Grandma gives birth to her own grandchild

Emily Jordan, left, and her pregnant mother, Cindy Reutzel, relax at Jordan’s home in Naperville, Ill. After Jordan underwent a radical hysterectomy, she and her husband took up an offer from Reutzel to act as their surrogate. Enlarge photo

Sitthixay Ditthavong/Associated Press

Emily Jordan, left, and her pregnant mother, Cindy Reutzel, relax at Jordan’s home in Naperville, Ill. After Jordan underwent a radical hysterectomy, she and her husband took up an offer from Reutzel to act as their surrogate.

CHICAGO – Setting foot in a hospital again, Emily and Mike Jordan couldn’t help but feel anxious.

More than two years before, at age 29, Emily had been diagnosed with cervical cancer. But just before she was to undergo a radical hysterectomy, she was told that she was pregnant. Faced with saving her own life or their unborn child’s, the young couple made the excruciating decision to go forward with her surgery. It meant losing the baby, and forfeiting any chance at having their own children.

But now, more than two years later, she and Mike had come from their suburban Chicago home to the labor and delivery department of a downtown hospital to realize the dream they thought was lost – to become parents, though not the way they, or most people, would have imagined.

Alongside them that day was Emily’s mother, Cindy Reutzel – a fit, silver-haired 53-year-old grandmother whose profile revealed a round belly, a pregnant belly.

Reutzel was about to give birth to her own grandchild.

Just 34 years ago, Louise Brown, the first “test tube” baby, was born in Great Britain. The result? A veritable in-vitro baby boom.

It started with would-be mothers in their 20s and 30s.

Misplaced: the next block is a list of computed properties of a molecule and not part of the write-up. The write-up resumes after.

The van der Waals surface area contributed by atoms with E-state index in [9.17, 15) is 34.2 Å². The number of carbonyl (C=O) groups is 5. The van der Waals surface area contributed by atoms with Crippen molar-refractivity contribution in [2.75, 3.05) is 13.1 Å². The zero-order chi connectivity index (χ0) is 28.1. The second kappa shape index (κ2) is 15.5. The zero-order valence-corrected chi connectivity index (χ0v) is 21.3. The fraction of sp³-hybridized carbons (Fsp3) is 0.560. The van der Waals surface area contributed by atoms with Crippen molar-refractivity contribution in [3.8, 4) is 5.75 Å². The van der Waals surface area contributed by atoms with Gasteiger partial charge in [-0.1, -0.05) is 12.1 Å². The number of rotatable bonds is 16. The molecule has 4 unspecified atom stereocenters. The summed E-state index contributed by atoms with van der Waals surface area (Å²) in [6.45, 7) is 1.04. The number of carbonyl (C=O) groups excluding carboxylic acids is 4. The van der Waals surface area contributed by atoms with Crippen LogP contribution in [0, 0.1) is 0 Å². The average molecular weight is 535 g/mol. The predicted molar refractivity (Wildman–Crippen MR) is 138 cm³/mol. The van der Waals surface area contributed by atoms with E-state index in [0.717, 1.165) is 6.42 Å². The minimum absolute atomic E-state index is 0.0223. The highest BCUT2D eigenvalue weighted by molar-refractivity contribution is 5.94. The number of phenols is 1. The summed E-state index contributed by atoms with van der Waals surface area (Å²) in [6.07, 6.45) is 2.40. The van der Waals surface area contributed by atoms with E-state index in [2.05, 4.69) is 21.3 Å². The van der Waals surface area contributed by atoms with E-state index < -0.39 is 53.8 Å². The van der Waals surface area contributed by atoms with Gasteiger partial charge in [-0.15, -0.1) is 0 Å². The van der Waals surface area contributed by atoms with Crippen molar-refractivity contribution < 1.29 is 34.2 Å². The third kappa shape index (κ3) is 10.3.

“Then people started pushing the envelope,” says Dr. Helen Kim, director of the in-vitro fertilization program at the University of Chicago. “If you could help a menopausal woman in her 30s, could you help a menopausal woman in her 40s? And then it became, ‘Can you help a menopausal woman in her 50s?’

“And the answer is yes.”

After a process that included psychological evaluation and hormonal manipulation to prepare their bodies, Kim eventually implanted Reutzel’s uterus with an embryo created with an egg from Emily and Mike’s sperm.

It was no easy process, with a regimen of hormone shots. Work schedules were interrupted and vacations postponed. But Reutzel was committed.

“The thought of Emily and Mike not being able to have children and share that piece of their lives with someone just broke my heart,” says Reutzel, who lives in Chicago and is executive director at medical foundation. “I want Emily to have that connection with another human being like I had with her.”

A few days after Emily’s 32nd birthday, daughter sat next to mother, holding hands in the delivery room.

And Elle Cynthia Jordan was born.

Reutzel is recovering well. She even says she would consider doing it again.